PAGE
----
Should you reduce your Employees’ Statutory Contribution Rate of your EPF for 2016?


This morning I got asked by my wife, exactly what the reduction of the employees EPF contribution means; so here is a view from my side and how I would handle this tough choice.

Currently there are two parties that contribute to your EPF:

  1. You as the EMPLOYEE
  2. Your company as the EMPLOYER

Currently the EMPLOYER has a set rate of 12% each month, that MUST be sent to your EPF account.

In 2015 you as the EMPLOYEE would have 11% of your salary deducted.

In 2016, the government has decided to reduce the EMPLOYEE contributions down to 8%, hence you will end up with 3% more in your payslip each and every month.

As an EMPLOYEE, you actually have the option to fill in a form and elect to remain at 11% contributions and not have an extra 3% in your salary!

Below is the form that you will need to fill in and have processed. Unfortunately, when this article was written the website is down for maintenance, so we can’t provide a web link.

Form EPF 17A (Khas2016), Notice to Contribute More than Statutory Rate (Employee’s Share).


In my opinion I feel that most people should elect to fill out this form, you should not reduce your contributions; simply because many Malaysians do not have enough in their retirement to be self-sufficient and an extra 3% now in your hand, will not help you much in your daily life.

There is an increasing issue of people running out of money or having to have help from loved ones in later years.

The only reason to reduce your contributions, is if you do not trust the EPF or you feel that you can find a safer home for this money.

Many newspapers and articles online are saying that the main reason why the government has reduced this rate is to stimulate growth in Malaysia at its most needed time. This will also grow the GST income for the government in the short term and is a move to stabilize an already fragile economy.


If you feel that you will be short in retirement and you want to look at saving some additional money towards your future, please contact us below on.

I hope you have enjoyed reading this post.

Stuart Yeomans


Farringdon Group

Kuala Lumpur : Malaysia

Continuation of Volatility to start 2016

Stuart Yeomans - NYSE

January has seen a continuation of the volatility that was seen in the third and fourth quarters of last year. However, despite substantial drops in the middle of the month, equity markets ended the period relatively flat.


Oil has experienced further drops across January, touching a low of $26.55 on WTI and $27.10 on Brent. Prices climbed back up substantially from these lows, to levels around $34 a barrel. However, this move upwards seems to be based on market speculation and we expect to see prices fall again in the near term. We believe that oil will bottom out in the mid 20’s, before rounding sharply in the second half of the year. While prices of $27 a barrel are below the marginal production costs for many wells, it is important to remember that these are prices of high grade crudes. Lower grade crudes that make up much of the world’s production, are trading at much lower prices. Last month North Dakota Sour Blend, was trading at a negative price of -$0.50. These low prices should mean that many wells around the world begin to shut down later this year, helping to restore balance to the market.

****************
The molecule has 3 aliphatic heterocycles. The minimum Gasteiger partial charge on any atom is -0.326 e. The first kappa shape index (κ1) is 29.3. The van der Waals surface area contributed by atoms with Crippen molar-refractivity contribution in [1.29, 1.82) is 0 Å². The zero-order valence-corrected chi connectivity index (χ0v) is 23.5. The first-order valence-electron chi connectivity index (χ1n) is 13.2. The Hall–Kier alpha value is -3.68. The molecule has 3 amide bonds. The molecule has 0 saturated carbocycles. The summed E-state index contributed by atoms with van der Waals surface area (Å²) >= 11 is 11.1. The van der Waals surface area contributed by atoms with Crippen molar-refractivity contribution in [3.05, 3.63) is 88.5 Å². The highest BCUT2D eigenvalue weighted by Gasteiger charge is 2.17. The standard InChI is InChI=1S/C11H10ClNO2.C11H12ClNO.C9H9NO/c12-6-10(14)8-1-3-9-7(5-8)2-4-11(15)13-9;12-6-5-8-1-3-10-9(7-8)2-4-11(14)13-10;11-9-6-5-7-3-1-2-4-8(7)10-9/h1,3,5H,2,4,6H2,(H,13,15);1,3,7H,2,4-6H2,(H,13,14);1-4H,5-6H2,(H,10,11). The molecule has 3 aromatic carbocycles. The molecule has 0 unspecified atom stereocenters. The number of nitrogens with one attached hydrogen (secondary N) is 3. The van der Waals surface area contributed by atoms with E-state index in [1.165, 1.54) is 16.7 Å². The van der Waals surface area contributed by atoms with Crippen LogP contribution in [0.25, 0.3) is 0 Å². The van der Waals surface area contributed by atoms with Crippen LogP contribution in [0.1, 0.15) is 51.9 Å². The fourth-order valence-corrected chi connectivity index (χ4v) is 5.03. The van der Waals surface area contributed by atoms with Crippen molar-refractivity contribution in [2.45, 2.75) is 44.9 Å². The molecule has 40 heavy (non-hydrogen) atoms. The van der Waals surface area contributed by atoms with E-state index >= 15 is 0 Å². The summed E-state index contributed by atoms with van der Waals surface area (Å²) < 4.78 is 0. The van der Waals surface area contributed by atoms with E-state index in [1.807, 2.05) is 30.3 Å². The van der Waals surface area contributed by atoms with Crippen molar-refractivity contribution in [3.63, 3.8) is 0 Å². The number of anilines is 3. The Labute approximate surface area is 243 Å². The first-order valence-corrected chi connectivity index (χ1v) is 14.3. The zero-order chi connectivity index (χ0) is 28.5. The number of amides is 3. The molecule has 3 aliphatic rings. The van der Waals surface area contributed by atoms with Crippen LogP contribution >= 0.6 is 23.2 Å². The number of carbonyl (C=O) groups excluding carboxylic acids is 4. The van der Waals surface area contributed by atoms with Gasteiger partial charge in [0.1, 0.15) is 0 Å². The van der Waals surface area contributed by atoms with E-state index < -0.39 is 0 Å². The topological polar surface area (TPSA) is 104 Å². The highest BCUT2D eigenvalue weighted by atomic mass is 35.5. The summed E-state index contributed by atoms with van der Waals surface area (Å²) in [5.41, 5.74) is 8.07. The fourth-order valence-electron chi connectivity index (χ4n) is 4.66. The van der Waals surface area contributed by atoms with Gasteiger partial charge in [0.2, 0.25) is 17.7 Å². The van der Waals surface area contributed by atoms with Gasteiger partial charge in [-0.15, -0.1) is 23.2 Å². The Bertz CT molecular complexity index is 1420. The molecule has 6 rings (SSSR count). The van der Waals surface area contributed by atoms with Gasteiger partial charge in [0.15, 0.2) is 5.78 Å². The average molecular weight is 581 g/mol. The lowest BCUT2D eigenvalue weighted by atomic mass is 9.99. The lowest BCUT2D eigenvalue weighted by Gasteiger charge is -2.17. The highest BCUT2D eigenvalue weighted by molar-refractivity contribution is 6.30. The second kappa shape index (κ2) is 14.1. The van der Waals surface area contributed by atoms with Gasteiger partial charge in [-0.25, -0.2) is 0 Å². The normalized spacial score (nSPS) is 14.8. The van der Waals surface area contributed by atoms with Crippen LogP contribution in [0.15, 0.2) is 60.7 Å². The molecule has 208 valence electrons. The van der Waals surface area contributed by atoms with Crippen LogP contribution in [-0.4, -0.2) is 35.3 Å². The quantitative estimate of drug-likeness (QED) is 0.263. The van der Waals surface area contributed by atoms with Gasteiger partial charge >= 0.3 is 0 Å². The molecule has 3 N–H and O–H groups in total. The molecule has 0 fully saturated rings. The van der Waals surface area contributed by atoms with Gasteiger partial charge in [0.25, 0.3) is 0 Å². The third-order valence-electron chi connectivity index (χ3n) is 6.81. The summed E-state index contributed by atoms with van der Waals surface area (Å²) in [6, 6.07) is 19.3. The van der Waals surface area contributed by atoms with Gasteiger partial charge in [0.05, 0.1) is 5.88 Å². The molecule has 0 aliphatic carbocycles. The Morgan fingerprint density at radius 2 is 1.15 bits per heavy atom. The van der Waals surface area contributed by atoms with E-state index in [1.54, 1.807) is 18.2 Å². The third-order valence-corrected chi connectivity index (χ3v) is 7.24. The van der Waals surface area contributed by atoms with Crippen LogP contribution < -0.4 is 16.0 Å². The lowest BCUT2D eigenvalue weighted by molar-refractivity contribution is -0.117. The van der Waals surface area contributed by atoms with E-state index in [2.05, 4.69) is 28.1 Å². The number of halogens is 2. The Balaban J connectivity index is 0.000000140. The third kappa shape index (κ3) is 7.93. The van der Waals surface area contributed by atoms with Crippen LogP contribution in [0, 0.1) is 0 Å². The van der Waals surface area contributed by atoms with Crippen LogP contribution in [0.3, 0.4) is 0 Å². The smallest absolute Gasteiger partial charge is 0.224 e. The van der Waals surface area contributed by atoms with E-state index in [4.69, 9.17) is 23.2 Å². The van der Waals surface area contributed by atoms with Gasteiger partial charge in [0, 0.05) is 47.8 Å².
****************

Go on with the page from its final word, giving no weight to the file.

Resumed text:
In addition to this, there is now talk from Russia about joining OPEC in making a 5% production cut. This offer has been rebuffed by OPEC members. However, it will be in all of their best interests to get a deal at some point. A 5% global production cut would see prices quickly move in the $80 a barrel range.


Data from China continues to weigh heavily on the minds’ of most markets. However, many underlying indicators such as house prices and car sales, seem to be indicating that the economy has returned to stronger growth. Other figures such as the Purchase Managers’ Index data, indicate recessionary pressures inside the country. It is hard to tell which sets of data are correct and this uncertainty is one of the principal reasons why the markets have experienced heavy volatility.


The first quarter will remain volatile, however it looks increasingly unlikely that the world is headed into a recession in 2016. This should translate into higher values across all asset sectors by the end of the second quarter.

I hope you have enjoyed reading this post.

Stuart Yeomans


Farringdon Group

Kuala Lumpur : Malaysia